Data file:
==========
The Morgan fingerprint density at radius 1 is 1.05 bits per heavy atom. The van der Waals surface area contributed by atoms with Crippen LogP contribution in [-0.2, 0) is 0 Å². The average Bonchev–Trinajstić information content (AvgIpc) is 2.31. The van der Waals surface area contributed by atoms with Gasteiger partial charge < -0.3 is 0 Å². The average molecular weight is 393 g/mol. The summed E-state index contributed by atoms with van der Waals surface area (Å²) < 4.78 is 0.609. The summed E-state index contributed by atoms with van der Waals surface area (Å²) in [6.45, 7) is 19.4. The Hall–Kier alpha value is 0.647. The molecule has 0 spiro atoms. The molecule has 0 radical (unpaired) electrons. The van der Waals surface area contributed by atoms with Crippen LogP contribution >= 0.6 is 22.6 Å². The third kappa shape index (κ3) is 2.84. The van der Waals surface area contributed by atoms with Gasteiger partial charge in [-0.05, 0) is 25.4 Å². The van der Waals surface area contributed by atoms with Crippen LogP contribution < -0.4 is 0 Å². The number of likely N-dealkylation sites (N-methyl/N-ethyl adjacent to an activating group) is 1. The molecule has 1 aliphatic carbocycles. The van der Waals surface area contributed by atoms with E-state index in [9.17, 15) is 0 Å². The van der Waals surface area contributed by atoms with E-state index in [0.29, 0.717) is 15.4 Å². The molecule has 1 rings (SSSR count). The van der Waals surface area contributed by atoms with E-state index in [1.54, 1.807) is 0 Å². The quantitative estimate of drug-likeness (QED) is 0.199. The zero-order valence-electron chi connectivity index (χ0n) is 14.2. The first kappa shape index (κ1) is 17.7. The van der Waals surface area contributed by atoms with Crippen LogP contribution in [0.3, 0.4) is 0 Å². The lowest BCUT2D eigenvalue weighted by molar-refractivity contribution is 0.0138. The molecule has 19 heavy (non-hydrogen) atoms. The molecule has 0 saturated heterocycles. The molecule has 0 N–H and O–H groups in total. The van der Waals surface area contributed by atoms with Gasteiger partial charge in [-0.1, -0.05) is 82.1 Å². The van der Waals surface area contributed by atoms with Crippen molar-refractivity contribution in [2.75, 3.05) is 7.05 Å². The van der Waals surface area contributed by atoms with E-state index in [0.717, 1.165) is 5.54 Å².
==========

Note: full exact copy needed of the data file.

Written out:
The Morgan fingerprint density at radius 1 is 1.05 bits per heavy atom. The van der Waals surface area contributed by atoms with Crippen LogP contribution in [-0.2, 0) is 0 Å². The average Bonchev–Trinajstić information content (AvgIpc) is 2.31. The van der Waals surface area contributed by atoms with Gasteiger partial charge < -0.3 is 0 Å². The average molecular weight is 393 g/mol. The summed E-state index contributed by atoms with van der Waals surface area (Å²) < 4.78 is 0.609. The summed E-state index contributed by atoms with van der Waals surface area (Å²) in [6.45, 7) is 19.4. The Hall–Kier alpha value is 0.647. The molecule has 0 spiro atoms. The molecule has 0 radical (unpaired) electrons. The van der Waals surface area contributed by atoms with Crippen LogP contribution >= 0.6 is 22.6 Å². The third kappa shape index (κ3) is 2.84. The van der Waals surface area contributed by atoms with Gasteiger partial charge in [-0.05, 0) is 25.4 Å². The van der Waals surface area contributed by atoms with Crippen LogP contribution < -0.4 is 0 Å². The number of likely N-dealkylation sites (N-methyl/N-ethyl adjacent to an activating group) is 1. The molecule has 1 aliphatic carbocycles. The van der Waals surface area contributed by atoms with E-state index in [9.17, 15) is 0 Å². The van der Waals surface area contributed by atoms with E-state index in [0.29, 0.717) is 15.4 Å². The molecule has 1 rings (SSSR count). The van der Waals surface area contributed by atoms with E-state index in [1.54, 1.807) is 0 Å². The quantitative estimate of drug-likeness (QED) is 0.199. The zero-order valence-electron chi connectivity index (χ0n) is 14.2. The first kappa shape index (κ1) is 17.7. The van der Waals surface area contributed by atoms with Crippen LogP contribution in [0.3, 0.4) is 0 Å². The lowest BCUT2D eigenvalue weighted by molar-refractivity contribution is 0.0138. The molecule has 19 heavy (non-hydrogen) atoms. The molecule has 0 saturated heterocycles. The molecule has 0 N–H and O–H groups in total. The van der Waals surface area contributed by atoms with Gasteiger partial charge in [-0.1, -0.05) is 82.1 Å². The van der Waals surface area contributed by atoms with Crippen molar-refractivity contribution in [2.75, 3.05) is 7.05 Å². The van der Waals surface area contributed by atoms with E-state index in [0.717, 1.165) is 5.54 Å².